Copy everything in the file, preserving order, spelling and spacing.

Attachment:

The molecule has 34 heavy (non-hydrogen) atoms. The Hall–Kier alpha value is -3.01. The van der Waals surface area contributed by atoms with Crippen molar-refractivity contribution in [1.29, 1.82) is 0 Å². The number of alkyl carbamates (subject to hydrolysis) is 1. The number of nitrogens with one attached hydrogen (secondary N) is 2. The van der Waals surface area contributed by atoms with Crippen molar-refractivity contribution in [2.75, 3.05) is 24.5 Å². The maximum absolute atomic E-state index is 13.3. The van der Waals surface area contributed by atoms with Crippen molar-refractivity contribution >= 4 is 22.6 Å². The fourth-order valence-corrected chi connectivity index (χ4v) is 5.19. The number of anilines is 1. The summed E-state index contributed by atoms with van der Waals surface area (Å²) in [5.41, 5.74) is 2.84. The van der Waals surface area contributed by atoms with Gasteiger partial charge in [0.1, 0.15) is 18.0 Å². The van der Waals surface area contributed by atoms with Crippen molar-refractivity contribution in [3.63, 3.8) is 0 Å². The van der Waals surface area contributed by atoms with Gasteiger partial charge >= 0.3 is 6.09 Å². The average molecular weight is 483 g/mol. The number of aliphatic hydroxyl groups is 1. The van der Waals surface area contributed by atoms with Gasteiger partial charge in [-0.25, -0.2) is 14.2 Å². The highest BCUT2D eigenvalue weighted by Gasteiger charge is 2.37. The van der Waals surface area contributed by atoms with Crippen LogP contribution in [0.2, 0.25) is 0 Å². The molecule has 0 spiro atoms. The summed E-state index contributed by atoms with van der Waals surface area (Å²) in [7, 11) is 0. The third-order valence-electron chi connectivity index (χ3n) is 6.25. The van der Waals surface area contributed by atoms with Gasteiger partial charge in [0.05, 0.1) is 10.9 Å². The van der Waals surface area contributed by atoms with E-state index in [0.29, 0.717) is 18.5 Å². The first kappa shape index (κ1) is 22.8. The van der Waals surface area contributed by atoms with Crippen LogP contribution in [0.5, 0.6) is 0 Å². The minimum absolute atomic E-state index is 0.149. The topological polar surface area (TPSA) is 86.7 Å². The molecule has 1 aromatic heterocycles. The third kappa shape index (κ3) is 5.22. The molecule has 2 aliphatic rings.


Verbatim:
The molecule has 34 heavy (non-hydrogen) atoms. The Hall–Kier alpha value is -3.01. The van der Waals surface area contributed by atoms with Crippen molar-refractivity contribution in [1.29, 1.82) is 0 Å². The number of alkyl carbamates (subject to hydrolysis) is 1. The number of nitrogens with one attached hydrogen (secondary N) is 2. The van der Waals surface area contributed by atoms with Crippen molar-refractivity contribution in [2.75, 3.05) is 24.5 Å². The maximum absolute atomic E-state index is 13.3. The van der Waals surface area contributed by atoms with Crippen molar-refractivity contribution >= 4 is 22.6 Å². The fourth-order valence-corrected chi connectivity index (χ4v) is 5.19. The number of anilines is 1. The summed E-state index contributed by atoms with van der Waals surface area (Å²) in [5.41, 5.74) is 2.84. The van der Waals surface area contributed by atoms with Gasteiger partial charge in [0.1, 0.15) is 18.0 Å². The van der Waals surface area contributed by atoms with Crippen molar-refractivity contribution in [3.63, 3.8) is 0 Å². The van der Waals surface area contributed by atoms with Gasteiger partial charge >= 0.3 is 6.09 Å². The average molecular weight is 483 g/mol. The number of aliphatic hydroxyl groups is 1. The van der Waals surface area contributed by atoms with Gasteiger partial charge in [-0.25, -0.2) is 14.2 Å². The highest BCUT2D eigenvalue weighted by Gasteiger charge is 2.37. The van der Waals surface area contributed by atoms with Crippen LogP contribution in [0.2, 0.25) is 0 Å². The molecule has 0 spiro atoms. The summed E-state index contributed by atoms with van der Waals surface area (Å²) in [7, 11) is 0. The third-order valence-electron chi connectivity index (χ3n) is 6.25. The van der Waals surface area contributed by atoms with Gasteiger partial charge in [0.05, 0.1) is 10.9 Å². The van der Waals surface area contributed by atoms with E-state index in [0.29, 0.717) is 18.5 Å². The first kappa shape index (κ1) is 22.8. The van der Waals surface area contributed by atoms with Crippen LogP contribution in [0.5, 0.6) is 0 Å². The minimum absolute atomic E-state index is 0.149. The topological polar surface area (TPSA) is 86.7 Å². The molecule has 1 aromatic heterocycles. The third kappa shape index (κ3) is 5.22. The molecule has 2 aliphatic rings.